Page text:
Too much?

Discussion in 'Health & Fitness' started by njjohan, Jun 21, 2008.

  1. njjohan

    njjohan Rookie

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    Well, recently I've been working on my serve a lot, probably hitting around 100 a day, 5 days a week. My percentage has improved, but if I swing as hard as I can, my shoulder hurts. Obviously, warming up would be useful, but does anyone have any advice or exercises to help combat shoulder pain?
     
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  2. krchawaii

    krchawaii New User

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    take breaks...
    ice your shoulder after you're done..
    maybe lift weights to build your shoulder muscles as well..
     
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  3. seb85

    seb85 Rookie

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    You shouldn't be swinging "as hard as you can" anyway. Developing a powerful serve is about having a tensionless swing and impeccable timing.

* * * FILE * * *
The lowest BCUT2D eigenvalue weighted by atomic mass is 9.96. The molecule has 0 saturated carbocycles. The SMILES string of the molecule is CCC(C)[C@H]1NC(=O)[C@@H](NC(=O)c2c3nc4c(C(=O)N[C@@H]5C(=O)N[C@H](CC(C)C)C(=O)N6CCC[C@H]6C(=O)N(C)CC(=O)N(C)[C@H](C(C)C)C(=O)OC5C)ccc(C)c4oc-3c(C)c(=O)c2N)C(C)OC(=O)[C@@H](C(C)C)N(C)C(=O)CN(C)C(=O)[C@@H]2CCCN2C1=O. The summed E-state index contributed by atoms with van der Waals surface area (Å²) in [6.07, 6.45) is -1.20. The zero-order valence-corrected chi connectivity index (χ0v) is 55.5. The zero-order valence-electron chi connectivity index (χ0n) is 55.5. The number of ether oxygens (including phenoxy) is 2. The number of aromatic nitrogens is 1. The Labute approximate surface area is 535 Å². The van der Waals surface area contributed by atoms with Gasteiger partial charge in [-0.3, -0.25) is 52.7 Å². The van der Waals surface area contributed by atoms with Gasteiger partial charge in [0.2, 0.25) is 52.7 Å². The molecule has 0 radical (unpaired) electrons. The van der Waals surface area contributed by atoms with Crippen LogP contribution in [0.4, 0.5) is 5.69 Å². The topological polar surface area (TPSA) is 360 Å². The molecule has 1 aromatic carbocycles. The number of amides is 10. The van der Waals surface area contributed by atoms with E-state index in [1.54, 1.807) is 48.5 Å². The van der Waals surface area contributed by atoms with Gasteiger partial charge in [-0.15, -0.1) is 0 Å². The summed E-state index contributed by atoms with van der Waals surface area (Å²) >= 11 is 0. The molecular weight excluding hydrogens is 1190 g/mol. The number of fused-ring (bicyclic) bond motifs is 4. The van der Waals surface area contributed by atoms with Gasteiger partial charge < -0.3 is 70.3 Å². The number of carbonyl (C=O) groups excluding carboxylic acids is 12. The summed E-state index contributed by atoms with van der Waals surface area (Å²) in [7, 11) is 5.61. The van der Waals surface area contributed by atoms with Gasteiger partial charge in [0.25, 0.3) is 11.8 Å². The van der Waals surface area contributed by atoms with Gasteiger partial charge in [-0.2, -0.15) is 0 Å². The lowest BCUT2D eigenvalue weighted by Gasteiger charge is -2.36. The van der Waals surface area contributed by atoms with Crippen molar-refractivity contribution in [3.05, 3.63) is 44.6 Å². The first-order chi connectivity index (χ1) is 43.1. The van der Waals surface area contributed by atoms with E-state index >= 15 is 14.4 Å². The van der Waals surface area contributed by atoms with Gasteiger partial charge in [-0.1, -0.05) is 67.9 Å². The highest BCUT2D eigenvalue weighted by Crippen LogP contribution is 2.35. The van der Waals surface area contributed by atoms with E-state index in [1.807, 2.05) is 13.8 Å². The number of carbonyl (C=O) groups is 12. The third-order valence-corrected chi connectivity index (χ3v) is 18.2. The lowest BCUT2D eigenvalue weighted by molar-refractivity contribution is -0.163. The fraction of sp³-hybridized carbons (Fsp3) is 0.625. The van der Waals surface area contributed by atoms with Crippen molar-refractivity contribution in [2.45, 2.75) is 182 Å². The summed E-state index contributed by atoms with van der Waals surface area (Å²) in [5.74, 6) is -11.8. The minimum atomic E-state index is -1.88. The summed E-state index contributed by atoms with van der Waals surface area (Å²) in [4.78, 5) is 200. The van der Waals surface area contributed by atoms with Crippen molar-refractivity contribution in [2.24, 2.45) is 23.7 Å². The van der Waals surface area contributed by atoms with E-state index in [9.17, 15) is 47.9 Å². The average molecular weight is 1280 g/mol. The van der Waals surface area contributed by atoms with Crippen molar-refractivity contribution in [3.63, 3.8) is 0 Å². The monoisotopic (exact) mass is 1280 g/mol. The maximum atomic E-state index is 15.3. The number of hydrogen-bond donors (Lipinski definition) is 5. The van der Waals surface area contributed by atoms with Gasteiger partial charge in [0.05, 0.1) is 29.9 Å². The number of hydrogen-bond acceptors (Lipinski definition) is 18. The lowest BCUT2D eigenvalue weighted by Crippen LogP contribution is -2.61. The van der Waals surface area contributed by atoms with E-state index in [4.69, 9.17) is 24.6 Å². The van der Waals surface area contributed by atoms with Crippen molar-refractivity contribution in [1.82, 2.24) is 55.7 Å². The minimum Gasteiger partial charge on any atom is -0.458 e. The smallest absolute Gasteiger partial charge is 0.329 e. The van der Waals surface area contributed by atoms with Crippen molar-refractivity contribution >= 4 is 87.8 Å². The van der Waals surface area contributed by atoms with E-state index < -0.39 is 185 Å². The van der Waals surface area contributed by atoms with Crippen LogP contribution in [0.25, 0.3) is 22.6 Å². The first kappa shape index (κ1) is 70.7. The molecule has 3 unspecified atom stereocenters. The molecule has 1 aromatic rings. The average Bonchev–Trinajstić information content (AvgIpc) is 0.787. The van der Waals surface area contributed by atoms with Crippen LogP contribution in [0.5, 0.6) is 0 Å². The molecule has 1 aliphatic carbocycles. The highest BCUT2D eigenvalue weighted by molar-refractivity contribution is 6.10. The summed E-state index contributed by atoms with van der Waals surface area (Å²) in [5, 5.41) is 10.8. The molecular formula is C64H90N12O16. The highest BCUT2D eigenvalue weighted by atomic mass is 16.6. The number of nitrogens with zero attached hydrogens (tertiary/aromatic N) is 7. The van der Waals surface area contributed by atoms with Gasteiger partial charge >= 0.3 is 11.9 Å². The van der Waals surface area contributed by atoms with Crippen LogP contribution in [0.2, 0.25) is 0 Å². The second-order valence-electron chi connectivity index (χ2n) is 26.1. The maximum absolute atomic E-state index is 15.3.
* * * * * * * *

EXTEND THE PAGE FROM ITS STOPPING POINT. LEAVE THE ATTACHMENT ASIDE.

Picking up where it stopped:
My advice is to seek technical help in the technique section.

    Second to that, as the previous poster said, do some weights to build resistance in the shoulder- personally i use the "thrower's 10" set of excercises- look it up on google.

    Really, you shouldn't be pounding out 100 serves every day of the week- you are just asking to get injured. Do it every other day at the very most and keep practice keeping as relaxed as possible. The power will come on its own- the more you push, the further the reliable, powerful serve you are after will drift away from you.

    Seb
     
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  4. njjohan

    njjohan Rookie